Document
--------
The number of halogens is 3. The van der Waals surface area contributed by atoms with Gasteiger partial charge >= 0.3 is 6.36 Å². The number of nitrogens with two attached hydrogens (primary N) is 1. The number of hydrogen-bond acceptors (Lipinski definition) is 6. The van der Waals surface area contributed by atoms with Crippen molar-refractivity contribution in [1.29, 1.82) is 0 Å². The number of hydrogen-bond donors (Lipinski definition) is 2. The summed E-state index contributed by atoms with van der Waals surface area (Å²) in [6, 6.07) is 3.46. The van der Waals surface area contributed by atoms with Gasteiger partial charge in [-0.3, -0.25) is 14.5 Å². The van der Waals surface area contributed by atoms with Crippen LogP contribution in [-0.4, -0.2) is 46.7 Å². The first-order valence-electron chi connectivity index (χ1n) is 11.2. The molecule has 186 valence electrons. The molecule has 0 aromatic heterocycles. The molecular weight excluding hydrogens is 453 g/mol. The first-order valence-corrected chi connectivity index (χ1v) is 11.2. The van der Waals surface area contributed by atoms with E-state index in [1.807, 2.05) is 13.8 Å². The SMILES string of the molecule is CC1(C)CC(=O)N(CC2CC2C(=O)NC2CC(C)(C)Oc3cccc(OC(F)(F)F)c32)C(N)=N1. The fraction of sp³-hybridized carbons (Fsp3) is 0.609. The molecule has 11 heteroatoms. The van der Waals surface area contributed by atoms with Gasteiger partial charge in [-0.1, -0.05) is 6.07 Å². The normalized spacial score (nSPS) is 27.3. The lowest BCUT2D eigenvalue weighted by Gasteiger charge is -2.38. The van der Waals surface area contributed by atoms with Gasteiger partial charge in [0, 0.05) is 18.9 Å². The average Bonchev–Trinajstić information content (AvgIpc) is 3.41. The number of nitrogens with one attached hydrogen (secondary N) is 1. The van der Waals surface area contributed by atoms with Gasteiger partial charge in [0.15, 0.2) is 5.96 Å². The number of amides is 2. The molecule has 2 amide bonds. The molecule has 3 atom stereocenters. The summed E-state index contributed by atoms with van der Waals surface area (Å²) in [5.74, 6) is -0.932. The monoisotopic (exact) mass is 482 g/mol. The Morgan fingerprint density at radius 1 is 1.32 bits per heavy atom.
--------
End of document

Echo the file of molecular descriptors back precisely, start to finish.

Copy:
The number of halogens is 3. The van der Waals surface area contributed by atoms with Gasteiger partial charge >= 0.3 is 6.36 Å². The number of nitrogens with two attached hydrogens (primary N) is 1. The number of hydrogen-bond acceptors (Lipinski definition) is 6. The van der Waals surface area contributed by atoms with Crippen molar-refractivity contribution in [1.29, 1.82) is 0 Å². The number of hydrogen-bond donors (Lipinski definition) is 2. The summed E-state index contributed by atoms with van der Waals surface area (Å²) in [6, 6.07) is 3.46. The van der Waals surface area contributed by atoms with Gasteiger partial charge in [-0.3, -0.25) is 14.5 Å². The van der Waals surface area contributed by atoms with Crippen LogP contribution in [-0.4, -0.2) is 46.7 Å². The first-order valence-electron chi connectivity index (χ1n) is 11.2. The molecule has 186 valence electrons. The molecule has 0 aromatic heterocycles. The molecular weight excluding hydrogens is 453 g/mol. The first-order valence-corrected chi connectivity index (χ1v) is 11.2. The van der Waals surface area contributed by atoms with E-state index in [1.807, 2.05) is 13.8 Å². The SMILES string of the molecule is CC1(C)CC(=O)N(CC2CC2C(=O)NC2CC(C)(C)Oc3cccc(OC(F)(F)F)c32)C(N)=N1. The fraction of sp³-hybridized carbons (Fsp3) is 0.609. The molecule has 11 heteroatoms. The van der Waals surface area contributed by atoms with Gasteiger partial charge in [-0.1, -0.05) is 6.07 Å². The normalized spacial score (nSPS) is 27.3. The lowest BCUT2D eigenvalue weighted by Gasteiger charge is -2.38. The van der Waals surface area contributed by atoms with Gasteiger partial charge in [0, 0.05) is 18.9 Å². The average Bonchev–Trinajstić information content (AvgIpc) is 3.41. The number of nitrogens with one attached hydrogen (secondary N) is 1. The van der Waals surface area contributed by atoms with Gasteiger partial charge in [0.15, 0.2) is 5.96 Å². The number of amides is 2. The molecule has 2 amide bonds. The molecule has 3 atom stereocenters. The summed E-state index contributed by atoms with van der Waals surface area (Å²) in [5.74, 6) is -0.932. The monoisotopic (exact) mass is 482 g/mol. The Morgan fingerprint density at radius 1 is 1.32 bits per heavy atom.